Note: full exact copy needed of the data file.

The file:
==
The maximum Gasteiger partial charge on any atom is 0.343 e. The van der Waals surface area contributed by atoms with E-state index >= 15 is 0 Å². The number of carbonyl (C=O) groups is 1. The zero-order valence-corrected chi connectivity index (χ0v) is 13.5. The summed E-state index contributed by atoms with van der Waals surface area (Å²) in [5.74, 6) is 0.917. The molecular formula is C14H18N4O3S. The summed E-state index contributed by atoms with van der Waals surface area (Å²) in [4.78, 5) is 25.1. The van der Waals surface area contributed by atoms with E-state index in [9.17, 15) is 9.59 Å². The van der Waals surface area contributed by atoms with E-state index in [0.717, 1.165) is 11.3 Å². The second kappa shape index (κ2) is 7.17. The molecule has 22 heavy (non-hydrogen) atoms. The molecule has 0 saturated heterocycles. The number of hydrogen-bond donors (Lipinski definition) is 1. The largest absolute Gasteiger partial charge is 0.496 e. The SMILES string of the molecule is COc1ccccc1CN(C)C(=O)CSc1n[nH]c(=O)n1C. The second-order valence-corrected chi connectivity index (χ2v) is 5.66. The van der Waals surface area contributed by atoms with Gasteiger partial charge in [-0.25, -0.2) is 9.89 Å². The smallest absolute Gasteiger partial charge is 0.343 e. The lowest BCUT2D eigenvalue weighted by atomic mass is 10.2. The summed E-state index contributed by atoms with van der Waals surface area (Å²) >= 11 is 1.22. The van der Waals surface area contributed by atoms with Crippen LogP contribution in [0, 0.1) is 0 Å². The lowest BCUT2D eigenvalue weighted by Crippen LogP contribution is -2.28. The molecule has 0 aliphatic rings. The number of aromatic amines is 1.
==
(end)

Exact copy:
The maximum Gasteiger partial charge on any atom is 0.343 e. The van der Waals surface area contributed by atoms with E-state index >= 15 is 0 Å². The number of carbonyl (C=O) groups is 1. The zero-order valence-corrected chi connectivity index (χ0v) is 13.5. The summed E-state index contributed by atoms with van der Waals surface area (Å²) in [5.74, 6) is 0.917. The molecular formula is C14H18N4O3S. The summed E-state index contributed by atoms with van der Waals surface area (Å²) in [4.78, 5) is 25.1. The van der Waals surface area contributed by atoms with E-state index in [9.17, 15) is 9.59 Å². The van der Waals surface area contributed by atoms with E-state index in [0.717, 1.165) is 11.3 Å². The second kappa shape index (κ2) is 7.17. The molecule has 22 heavy (non-hydrogen) atoms. The molecule has 0 saturated heterocycles. The number of hydrogen-bond donors (Lipinski definition) is 1. The largest absolute Gasteiger partial charge is 0.496 e. The SMILES string of the molecule is COc1ccccc1CN(C)C(=O)CSc1n[nH]c(=O)n1C. The second-order valence-corrected chi connectivity index (χ2v) is 5.66. The van der Waals surface area contributed by atoms with Gasteiger partial charge in [-0.25, -0.2) is 9.89 Å². The smallest absolute Gasteiger partial charge is 0.343 e. The lowest BCUT2D eigenvalue weighted by atomic mass is 10.2. The summed E-state index contributed by atoms with van der Waals surface area (Å²) >= 11 is 1.22. The van der Waals surface area contributed by atoms with Crippen LogP contribution in [0, 0.1) is 0 Å². The lowest BCUT2D eigenvalue weighted by Crippen LogP contribution is -2.28. The molecule has 0 aliphatic rings. The number of aromatic amines is 1.